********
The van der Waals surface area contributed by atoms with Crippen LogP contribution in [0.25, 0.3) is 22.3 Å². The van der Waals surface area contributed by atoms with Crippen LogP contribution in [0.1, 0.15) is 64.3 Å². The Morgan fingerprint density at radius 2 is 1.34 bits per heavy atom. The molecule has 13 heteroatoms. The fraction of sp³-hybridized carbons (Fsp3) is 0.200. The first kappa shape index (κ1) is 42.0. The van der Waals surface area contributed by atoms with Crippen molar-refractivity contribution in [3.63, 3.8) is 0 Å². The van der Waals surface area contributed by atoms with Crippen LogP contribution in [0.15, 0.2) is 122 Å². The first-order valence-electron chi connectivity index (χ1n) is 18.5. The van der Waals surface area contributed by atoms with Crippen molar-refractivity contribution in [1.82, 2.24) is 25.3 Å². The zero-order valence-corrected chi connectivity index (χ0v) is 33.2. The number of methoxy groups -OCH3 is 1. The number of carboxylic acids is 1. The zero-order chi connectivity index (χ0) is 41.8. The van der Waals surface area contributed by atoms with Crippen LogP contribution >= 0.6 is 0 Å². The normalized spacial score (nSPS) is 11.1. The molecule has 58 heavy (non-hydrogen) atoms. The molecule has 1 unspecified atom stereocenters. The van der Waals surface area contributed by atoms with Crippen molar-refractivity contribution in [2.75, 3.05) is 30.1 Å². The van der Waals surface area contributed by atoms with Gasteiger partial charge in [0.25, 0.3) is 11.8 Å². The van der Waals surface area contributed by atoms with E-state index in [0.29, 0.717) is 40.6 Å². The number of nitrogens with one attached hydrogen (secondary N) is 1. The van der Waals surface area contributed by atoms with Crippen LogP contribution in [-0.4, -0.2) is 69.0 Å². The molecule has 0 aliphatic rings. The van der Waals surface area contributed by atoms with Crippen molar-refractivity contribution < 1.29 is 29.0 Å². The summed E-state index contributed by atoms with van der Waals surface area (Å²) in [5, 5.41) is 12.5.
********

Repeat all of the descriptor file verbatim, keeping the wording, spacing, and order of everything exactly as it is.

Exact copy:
The van der Waals surface area contributed by atoms with Crippen LogP contribution in [0.25, 0.3) is 22.3 Å². The van der Waals surface area contributed by atoms with Crippen LogP contribution in [0.1, 0.15) is 64.3 Å². The Morgan fingerprint density at radius 2 is 1.34 bits per heavy atom. The molecule has 13 heteroatoms. The fraction of sp³-hybridized carbons (Fsp3) is 0.200. The first kappa shape index (κ1) is 42.0. The van der Waals surface area contributed by atoms with Crippen molar-refractivity contribution in [3.63, 3.8) is 0 Å². The van der Waals surface area contributed by atoms with Crippen LogP contribution in [0.15, 0.2) is 122 Å². The first-order valence-electron chi connectivity index (χ1n) is 18.5. The van der Waals surface area contributed by atoms with Crippen molar-refractivity contribution in [1.82, 2.24) is 25.3 Å². The zero-order valence-corrected chi connectivity index (χ0v) is 33.2. The number of methoxy groups -OCH3 is 1. The number of carboxylic acids is 1. The zero-order chi connectivity index (χ0) is 41.8. The van der Waals surface area contributed by atoms with Crippen LogP contribution >= 0.6 is 0 Å². The normalized spacial score (nSPS) is 11.1. The molecule has 58 heavy (non-hydrogen) atoms. The molecule has 1 unspecified atom stereocenters. The van der Waals surface area contributed by atoms with Crippen molar-refractivity contribution in [2.75, 3.05) is 30.1 Å². The van der Waals surface area contributed by atoms with Gasteiger partial charge in [0.25, 0.3) is 11.8 Å². The van der Waals surface area contributed by atoms with E-state index in [0.29, 0.717) is 40.6 Å². The number of nitrogens with one attached hydrogen (secondary N) is 1. The van der Waals surface area contributed by atoms with Crippen LogP contribution in [-0.4, -0.2) is 69.0 Å². The molecule has 0 aliphatic rings. The van der Waals surface area contributed by atoms with Crippen molar-refractivity contribution < 1.29 is 29.0 Å². The summed E-state index contributed by atoms with van der Waals surface area (Å²) in [5, 5.41) is 12.5.